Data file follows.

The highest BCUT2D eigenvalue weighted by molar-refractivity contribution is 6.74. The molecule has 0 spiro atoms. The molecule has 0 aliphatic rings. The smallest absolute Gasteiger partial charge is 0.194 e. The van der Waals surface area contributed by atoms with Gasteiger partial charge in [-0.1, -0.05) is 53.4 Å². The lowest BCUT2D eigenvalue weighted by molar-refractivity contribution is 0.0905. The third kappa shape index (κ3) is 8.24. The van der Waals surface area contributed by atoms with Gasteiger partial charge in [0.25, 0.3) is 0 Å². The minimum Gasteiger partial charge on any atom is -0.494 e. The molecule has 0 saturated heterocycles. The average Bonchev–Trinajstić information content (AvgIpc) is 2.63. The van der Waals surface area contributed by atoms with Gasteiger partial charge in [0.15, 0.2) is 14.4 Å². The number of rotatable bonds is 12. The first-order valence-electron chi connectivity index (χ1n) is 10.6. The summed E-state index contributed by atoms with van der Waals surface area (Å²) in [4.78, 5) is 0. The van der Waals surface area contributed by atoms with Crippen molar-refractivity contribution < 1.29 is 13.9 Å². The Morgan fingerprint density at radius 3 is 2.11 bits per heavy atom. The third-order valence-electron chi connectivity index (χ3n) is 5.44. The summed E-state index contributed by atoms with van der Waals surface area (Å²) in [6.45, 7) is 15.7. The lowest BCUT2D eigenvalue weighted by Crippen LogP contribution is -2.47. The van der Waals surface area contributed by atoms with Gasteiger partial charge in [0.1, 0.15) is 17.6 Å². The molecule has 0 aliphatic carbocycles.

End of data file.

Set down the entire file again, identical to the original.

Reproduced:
The highest BCUT2D eigenvalue weighted by molar-refractivity contribution is 6.74. The molecule has 0 spiro atoms. The molecule has 0 aliphatic rings. The smallest absolute Gasteiger partial charge is 0.194 e. The van der Waals surface area contributed by atoms with Gasteiger partial charge in [-0.1, -0.05) is 53.4 Å². The lowest BCUT2D eigenvalue weighted by molar-refractivity contribution is 0.0905. The third kappa shape index (κ3) is 8.24. The van der Waals surface area contributed by atoms with Gasteiger partial charge in [0.25, 0.3) is 0 Å². The minimum Gasteiger partial charge on any atom is -0.494 e. The molecule has 0 saturated heterocycles. The average Bonchev–Trinajstić information content (AvgIpc) is 2.63. The van der Waals surface area contributed by atoms with Gasteiger partial charge in [0.15, 0.2) is 14.4 Å². The number of rotatable bonds is 12. The first-order valence-electron chi connectivity index (χ1n) is 10.6. The summed E-state index contributed by atoms with van der Waals surface area (Å²) in [4.78, 5) is 0. The van der Waals surface area contributed by atoms with Crippen molar-refractivity contribution < 1.29 is 13.9 Å². The Morgan fingerprint density at radius 3 is 2.11 bits per heavy atom. The third-order valence-electron chi connectivity index (χ3n) is 5.44. The summed E-state index contributed by atoms with van der Waals surface area (Å²) in [6.45, 7) is 15.7. The lowest BCUT2D eigenvalue weighted by Crippen LogP contribution is -2.47. The van der Waals surface area contributed by atoms with Gasteiger partial charge in [0.1, 0.15) is 17.6 Å². The molecule has 0 aliphatic carbocycles.